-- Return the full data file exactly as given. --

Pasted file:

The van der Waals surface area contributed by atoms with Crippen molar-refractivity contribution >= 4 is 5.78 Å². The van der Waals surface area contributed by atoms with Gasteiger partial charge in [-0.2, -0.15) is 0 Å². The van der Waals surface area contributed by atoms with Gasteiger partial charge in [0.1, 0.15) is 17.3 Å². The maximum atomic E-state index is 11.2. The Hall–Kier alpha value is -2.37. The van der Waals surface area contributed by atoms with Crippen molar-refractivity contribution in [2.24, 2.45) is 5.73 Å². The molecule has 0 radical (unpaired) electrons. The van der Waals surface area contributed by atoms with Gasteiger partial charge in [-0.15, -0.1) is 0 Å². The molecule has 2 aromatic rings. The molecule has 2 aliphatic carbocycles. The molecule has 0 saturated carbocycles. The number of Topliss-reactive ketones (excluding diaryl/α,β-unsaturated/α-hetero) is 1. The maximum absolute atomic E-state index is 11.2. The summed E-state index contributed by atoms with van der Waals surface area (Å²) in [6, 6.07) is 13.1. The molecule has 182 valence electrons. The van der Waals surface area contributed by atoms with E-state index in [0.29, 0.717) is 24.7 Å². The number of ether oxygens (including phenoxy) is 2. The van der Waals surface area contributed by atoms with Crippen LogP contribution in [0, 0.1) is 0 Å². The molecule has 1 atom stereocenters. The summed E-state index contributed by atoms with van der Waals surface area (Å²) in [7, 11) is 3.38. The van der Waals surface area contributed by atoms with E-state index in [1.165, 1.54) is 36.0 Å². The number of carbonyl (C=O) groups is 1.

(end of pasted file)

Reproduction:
The van der Waals surface area contributed by atoms with Crippen molar-refractivity contribution >= 4 is 5.78 Å². The van der Waals surface area contributed by atoms with Gasteiger partial charge in [-0.2, -0.15) is 0 Å². The van der Waals surface area contributed by atoms with Gasteiger partial charge in [0.1, 0.15) is 17.3 Å². The maximum atomic E-state index is 11.2. The Hall–Kier alpha value is -2.37. The van der Waals surface area contributed by atoms with Crippen molar-refractivity contribution in [2.24, 2.45) is 5.73 Å². The molecule has 0 radical (unpaired) electrons. The van der Waals surface area contributed by atoms with Gasteiger partial charge in [-0.15, -0.1) is 0 Å². The molecule has 2 aromatic rings. The molecule has 2 aliphatic carbocycles. The molecule has 0 saturated carbocycles. The number of Topliss-reactive ketones (excluding diaryl/α,β-unsaturated/α-hetero) is 1. The maximum absolute atomic E-state index is 11.2. The summed E-state index contributed by atoms with van der Waals surface area (Å²) in [6, 6.07) is 13.1. The molecule has 182 valence electrons. The van der Waals surface area contributed by atoms with E-state index in [0.29, 0.717) is 24.7 Å². The number of ether oxygens (including phenoxy) is 2. The van der Waals surface area contributed by atoms with Crippen LogP contribution in [0, 0.1) is 0 Å². The molecule has 1 atom stereocenters. The summed E-state index contributed by atoms with van der Waals surface area (Å²) in [7, 11) is 3.38. The van der Waals surface area contributed by atoms with E-state index in [1.165, 1.54) is 36.0 Å². The number of carbonyl (C=O) groups is 1.